(click pics to superembiggen)
A supernova is what happens when a massive dying star breathes its last gasp of nuclear fusion and bequeaths its long hoarded treasures to its offspring...you and me.
Astronomer Alicia Soderberg (who is also an incredible hottie)
at Princeton had the rare good fortune to catch a supernova in the act of exploding. This has never, ever been seen before.
I found out about this remarkable discovery through a twitter from Phil Plait (NOT a hottie)
over at Bad Astronomy.
He, being an actual astronomer can explain the details far better than me (a lowly astrowanker).
"The Quick Version
NGC 2770 is a galaxy at the relatively close distance of 84 million light years away. On January 9, 2008, a massive star in it exploded, and instead of finding out days or weeks later, astronomers caught it in the act, right at the moment, in flagrante delicto. The image above, from the Gemini observatory, shows the galaxy and its new supernova.
We’ve seen lots of stars explode; thousands in fact. But because of the mechanics of how a star actually explodes, by the time we notice the light getting brighter, the explosion may be hours or even days old. This time, because it was caught so early, astronomers will learn a whole passel of new knowledge about supernovae.
That’s the brief summary…"
But the details are far more fascinating, if you have the patience for a deeper dive.
"The Death of a Star
I’ve explained before how massive stars explode. After a few million years of generating energy by fusing light elements into heavier ones (hydrogen to helium, helium to carbon, and so on), the core runs out of fuel. Iron builds up in the very center of the star, and no star in the Universe has what it takes to fuse iron. It’s like ash piling up in a fireplace. At some point, so much iron builds up that it cannot support its own weight, and the ball of iron collapses.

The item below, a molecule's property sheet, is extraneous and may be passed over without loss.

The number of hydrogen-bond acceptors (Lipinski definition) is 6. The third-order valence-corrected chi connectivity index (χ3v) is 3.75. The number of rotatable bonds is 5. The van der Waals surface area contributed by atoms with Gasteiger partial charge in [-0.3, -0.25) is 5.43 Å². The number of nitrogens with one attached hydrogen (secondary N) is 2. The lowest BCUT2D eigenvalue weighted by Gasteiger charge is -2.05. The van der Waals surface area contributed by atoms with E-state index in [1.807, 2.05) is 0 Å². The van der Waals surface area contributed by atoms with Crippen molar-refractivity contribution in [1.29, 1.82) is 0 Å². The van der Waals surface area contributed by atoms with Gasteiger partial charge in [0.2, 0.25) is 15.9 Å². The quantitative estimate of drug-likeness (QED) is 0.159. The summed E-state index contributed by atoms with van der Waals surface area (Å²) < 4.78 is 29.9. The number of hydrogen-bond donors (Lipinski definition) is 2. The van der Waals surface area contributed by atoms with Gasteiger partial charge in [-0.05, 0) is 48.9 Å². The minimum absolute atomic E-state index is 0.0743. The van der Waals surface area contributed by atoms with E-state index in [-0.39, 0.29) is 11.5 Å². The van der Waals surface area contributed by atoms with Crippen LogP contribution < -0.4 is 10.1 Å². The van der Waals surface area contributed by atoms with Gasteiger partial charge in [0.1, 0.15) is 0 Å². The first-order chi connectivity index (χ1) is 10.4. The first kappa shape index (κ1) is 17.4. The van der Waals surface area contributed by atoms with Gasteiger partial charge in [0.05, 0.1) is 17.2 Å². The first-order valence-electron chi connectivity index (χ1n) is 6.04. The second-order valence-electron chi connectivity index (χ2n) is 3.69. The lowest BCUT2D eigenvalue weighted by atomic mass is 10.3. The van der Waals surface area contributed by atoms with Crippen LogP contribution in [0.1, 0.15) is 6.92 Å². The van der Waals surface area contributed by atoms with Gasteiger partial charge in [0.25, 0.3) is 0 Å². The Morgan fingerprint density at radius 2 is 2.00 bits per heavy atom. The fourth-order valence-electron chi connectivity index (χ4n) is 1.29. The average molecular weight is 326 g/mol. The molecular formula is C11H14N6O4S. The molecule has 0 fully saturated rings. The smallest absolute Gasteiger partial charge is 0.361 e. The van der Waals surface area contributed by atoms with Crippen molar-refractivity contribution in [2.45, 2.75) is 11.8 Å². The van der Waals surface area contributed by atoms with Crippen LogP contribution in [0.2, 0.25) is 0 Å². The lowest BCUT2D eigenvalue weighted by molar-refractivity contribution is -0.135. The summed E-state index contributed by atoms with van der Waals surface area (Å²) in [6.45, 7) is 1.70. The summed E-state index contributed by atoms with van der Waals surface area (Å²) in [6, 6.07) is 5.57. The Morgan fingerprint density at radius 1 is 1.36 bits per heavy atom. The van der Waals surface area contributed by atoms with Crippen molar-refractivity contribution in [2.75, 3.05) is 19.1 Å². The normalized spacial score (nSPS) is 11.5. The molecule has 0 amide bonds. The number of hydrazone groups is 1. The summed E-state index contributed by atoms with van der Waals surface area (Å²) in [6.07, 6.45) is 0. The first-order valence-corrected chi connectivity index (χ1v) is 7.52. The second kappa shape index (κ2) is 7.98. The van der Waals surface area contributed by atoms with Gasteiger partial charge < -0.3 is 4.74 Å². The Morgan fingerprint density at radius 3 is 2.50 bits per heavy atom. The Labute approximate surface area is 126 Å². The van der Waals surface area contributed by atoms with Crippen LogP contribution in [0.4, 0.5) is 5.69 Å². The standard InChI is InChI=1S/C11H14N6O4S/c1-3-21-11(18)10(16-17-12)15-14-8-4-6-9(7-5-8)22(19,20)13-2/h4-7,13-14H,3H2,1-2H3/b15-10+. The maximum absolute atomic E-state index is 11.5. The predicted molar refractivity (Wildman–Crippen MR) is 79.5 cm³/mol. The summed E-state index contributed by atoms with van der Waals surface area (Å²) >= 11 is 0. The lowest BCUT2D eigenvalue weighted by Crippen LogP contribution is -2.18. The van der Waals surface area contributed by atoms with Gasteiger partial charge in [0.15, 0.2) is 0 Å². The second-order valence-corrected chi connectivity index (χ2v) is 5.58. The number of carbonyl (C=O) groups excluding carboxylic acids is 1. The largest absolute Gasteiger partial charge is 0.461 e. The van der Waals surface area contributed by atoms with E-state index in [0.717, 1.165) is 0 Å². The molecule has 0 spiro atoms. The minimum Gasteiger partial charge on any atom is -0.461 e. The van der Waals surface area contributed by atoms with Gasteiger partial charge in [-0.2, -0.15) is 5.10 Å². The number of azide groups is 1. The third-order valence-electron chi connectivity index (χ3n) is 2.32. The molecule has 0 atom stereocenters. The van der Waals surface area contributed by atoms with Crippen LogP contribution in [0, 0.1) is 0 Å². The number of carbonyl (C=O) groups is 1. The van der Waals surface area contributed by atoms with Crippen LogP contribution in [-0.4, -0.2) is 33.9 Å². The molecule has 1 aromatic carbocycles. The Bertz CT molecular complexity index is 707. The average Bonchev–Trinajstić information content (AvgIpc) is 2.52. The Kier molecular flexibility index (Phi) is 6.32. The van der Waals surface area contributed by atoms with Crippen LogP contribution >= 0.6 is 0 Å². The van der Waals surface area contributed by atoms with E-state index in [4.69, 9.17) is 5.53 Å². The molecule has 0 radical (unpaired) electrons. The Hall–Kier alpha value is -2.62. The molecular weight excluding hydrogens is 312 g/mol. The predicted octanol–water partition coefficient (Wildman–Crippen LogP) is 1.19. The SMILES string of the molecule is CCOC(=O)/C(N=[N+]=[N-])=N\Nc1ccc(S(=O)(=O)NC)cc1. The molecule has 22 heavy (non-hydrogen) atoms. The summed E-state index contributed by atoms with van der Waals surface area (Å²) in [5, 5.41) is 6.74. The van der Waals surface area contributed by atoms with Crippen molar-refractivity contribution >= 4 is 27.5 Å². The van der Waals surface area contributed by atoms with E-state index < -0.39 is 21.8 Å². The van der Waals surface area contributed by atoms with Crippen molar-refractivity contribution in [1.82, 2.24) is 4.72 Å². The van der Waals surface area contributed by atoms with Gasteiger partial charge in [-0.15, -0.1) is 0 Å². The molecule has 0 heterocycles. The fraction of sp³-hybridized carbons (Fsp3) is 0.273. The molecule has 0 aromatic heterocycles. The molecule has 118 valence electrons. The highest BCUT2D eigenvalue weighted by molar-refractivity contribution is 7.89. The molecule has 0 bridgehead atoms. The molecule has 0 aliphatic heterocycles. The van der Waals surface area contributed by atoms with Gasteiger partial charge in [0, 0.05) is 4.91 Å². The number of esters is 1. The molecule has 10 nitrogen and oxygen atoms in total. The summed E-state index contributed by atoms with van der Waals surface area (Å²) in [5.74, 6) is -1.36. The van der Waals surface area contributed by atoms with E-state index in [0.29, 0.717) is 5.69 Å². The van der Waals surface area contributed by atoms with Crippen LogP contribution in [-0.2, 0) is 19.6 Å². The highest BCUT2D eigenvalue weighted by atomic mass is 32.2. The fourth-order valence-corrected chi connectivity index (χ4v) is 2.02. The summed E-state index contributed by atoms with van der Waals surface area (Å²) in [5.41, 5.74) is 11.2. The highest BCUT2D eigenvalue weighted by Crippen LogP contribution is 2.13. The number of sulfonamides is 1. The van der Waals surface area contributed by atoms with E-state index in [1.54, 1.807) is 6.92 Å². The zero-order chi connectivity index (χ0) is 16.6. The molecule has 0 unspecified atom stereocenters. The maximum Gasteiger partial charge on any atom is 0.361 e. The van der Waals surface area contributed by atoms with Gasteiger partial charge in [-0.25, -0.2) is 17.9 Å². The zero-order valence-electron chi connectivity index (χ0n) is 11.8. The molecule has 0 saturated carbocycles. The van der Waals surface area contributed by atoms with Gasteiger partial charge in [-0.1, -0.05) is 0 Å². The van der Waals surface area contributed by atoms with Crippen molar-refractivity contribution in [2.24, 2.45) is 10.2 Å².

In a millisecond, more than the mass of the Sun’s worth of iron collapses from an object the size of the Earth to a ball only about 20 kilometers across. Weirdly, it happens so quickly that the surrounding layers don’t have time to react, to fall down (think Wile E. Coyote running over a cliff’s edge). While they hesitate and just start to fall, all hell breaks loose below them.
[youtube clip inserted by me - xo]
The collapse of the core generates a vast explosion, a shock wave of incomprehensible power that moves out from the surface of the collapsed core into the layers of gas still surrounding it. Like a tsunami of energy, this shock wave works its way up to the surface of the star. The energy is so huge that the material it slams into gets heated to millions of degrees. When the shock wave breaks out through the surface, it bellows its freedom to the Universe with a flash of X-rays, a brief but incredibly brilliant release of high-energy light.
After that flash (what’s called the shock breakout), the explosion truly begins. The outer layers of the star — gas that can have many times the mass of the Sun, octillions of tons — blast outwards. The star tears itself apart, and becomes a supernova.
You should understand something else here, too. As the blast wave moves through the gas of the star, the elements in that gas undergo an explosive fusion, creating new, heavier elements. Elements like iron, calcium, and gold. The hemoglobin in your blood, the bones in your body, and the wedding ring on your finger — all of these can trace their lineage back to a star that exploded like SN2008D. Every heavy element in the Universe was created in such an event, in the heart and fury of a supernova.
We owe our very existence to stars that explode."
As Carl Sagan, the smartest stoner to ever draw a paycheck would say, we are all stardust. Wow!
So twist up a spliff, fire up the bong, crank up some Pink Floyd, and watch 10 minutes of Cool Carl zoning out about neutron stars, pulsars and black holes.
Take away quote from Sagan: "I've been to a couple of parties like that myself."